How does one design a neighborhood from scratch in a place like Doha, Qatar, where so many determinants remain undetermined? This question is pertinent to rapidly expanding cities of the developing world, currently works in progress. A modular system may hold answers, to be combined to form larger buildings, blocks, and public spaces, responding on an as-needed basis. Thus, tactics are sought to design for transition, which may or may not be as temporary as originally planned (what if the project is never completed?), as well as for uncertainty, which is certain to remain a characteristic of the geopolitical landscape.
Design for Constant Change study models.
This project is further documented here.
4dDoha is both an art installation and a repository of information about Doha's growth over time. It addresses the city’s astounding transformations by tracing its physical growth through an interactive display that allows users to track a variety of changes across different eras, from the pre-oil period through the current expansion facilitated by natural gas extraction. The project focuses on making spatial what was once only available as two-dimensional information, allowing one to examine the morphology of the buildings, the road network, and landfill additions creating seaports, airports and causeways.
The 4dDoha interface was available as part of the exhibit which ran for four weeks, allowing time for students to interact with the research at their leisure.
Data has been acquired through a critical urban reading of historical aerial imagery, as well as current Geographic Information Systems (GIS) information. The two-dimensional urban fabric was then three-dimensionally modeled using Rhinoceros and CityEngine software. Finally Processing allows one to access the interface through three distinct portals: view, time and data. These hypermedia maps integrate both narratives and historical images so that one encounters interpretative pathways while exploring the interface.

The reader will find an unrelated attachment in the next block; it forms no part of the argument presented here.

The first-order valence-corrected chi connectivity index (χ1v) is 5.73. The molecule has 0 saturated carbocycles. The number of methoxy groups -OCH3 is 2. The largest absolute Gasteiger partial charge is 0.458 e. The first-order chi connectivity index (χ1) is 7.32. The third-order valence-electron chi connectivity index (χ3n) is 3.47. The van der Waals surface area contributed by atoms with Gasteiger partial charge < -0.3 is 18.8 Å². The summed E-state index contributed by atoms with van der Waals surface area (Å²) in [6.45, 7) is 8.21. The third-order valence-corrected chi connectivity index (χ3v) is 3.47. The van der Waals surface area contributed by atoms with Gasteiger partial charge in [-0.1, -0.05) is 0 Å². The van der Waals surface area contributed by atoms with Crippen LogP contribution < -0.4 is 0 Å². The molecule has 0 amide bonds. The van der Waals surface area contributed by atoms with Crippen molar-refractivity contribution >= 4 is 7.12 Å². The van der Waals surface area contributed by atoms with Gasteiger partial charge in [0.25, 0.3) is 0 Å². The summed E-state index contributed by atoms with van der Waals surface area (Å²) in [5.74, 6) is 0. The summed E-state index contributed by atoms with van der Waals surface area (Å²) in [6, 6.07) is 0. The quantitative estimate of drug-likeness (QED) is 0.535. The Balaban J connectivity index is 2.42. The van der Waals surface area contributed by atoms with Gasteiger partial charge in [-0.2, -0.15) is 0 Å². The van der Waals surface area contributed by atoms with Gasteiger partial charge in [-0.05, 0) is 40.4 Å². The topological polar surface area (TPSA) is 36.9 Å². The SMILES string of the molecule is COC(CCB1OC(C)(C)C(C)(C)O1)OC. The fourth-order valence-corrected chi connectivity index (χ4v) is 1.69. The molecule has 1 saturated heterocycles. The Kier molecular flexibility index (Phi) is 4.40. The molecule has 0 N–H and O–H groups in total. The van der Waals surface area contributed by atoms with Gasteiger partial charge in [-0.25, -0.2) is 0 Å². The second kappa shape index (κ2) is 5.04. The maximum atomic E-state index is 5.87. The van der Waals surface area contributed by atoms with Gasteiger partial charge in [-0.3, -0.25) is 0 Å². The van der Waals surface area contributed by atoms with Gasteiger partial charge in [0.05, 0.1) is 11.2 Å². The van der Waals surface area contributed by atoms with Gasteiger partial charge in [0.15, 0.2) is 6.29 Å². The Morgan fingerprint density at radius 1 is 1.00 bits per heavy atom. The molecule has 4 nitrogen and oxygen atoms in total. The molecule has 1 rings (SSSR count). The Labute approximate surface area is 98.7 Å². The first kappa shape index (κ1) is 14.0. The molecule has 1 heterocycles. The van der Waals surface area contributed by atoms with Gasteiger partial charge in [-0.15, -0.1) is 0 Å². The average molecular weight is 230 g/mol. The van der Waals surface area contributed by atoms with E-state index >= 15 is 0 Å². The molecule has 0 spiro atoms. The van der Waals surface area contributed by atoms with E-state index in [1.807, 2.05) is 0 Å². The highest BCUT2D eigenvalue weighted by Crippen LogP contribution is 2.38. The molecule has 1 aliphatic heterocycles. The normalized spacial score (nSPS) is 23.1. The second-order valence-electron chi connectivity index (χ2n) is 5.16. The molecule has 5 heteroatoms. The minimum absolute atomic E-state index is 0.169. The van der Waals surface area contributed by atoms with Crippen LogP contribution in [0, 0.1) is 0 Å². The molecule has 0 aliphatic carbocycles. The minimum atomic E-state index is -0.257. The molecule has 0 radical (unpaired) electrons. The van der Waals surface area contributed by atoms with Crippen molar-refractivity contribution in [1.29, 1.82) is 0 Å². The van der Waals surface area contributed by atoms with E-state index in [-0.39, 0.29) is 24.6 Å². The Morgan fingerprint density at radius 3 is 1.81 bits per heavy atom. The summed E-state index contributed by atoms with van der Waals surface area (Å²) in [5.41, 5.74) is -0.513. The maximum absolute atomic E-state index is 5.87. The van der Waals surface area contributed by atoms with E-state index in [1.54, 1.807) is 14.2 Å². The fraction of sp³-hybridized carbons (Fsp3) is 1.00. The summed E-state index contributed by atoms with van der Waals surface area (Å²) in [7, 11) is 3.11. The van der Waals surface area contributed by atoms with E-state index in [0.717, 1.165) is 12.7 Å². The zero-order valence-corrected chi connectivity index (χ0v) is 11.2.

This project is further documented here.
Retrofitting the Villa
This portion of the exhibit included the work of Carnegie Mellon School of Architecture students Abby Branch, Adam Himes, Sam Kriegler and Alexandra Legrady.
In the spring semester of 2010, fourth-year Carnegie Mellon architecture students from Pittsburgh studied abroad at the Doha campus. Their semester-long design project focused on a proposed retrofit of the headquarters building for the newly launched Qatar Green Building Council (QGBC). The project was intended to reflect the needs, mission, and organizational structure of the QGBC by showcasing a variety of sustainable strategies. Students were encouraged to integrate both passive and active systems. Throughout the semester, architects and engineers who serve as voluntary members of the QGBC provided comments and feedback.
Student work in the Ecologies of Scale exhibit.
Special thanks to the following members of the QGBC: Issa Al Mohannadi, Hussein Moussa, Gordon Jack, Alex Amato, Sandra Dold, and Hani Awni Hawamdeh.
This course was as an architectural appreciation course for students from other disciplines in which they were introduced to basic concepts of architecture and the nature of a studio. Form-making, problem solving, and visual literacy were explored through a variety of drawing and three dimensional exercises. For this exercise, students were asked to design an outdoor learning pavilion to be housed on the grounds of the Qatar Green Building Council headquarters. The space had to reflect an understanding of passive techniques for designing sustainable spaces, including effective shading and ventilation strategies. Students were also asked to consider human scale, degree of enclosure, light, color, texture, and pattern.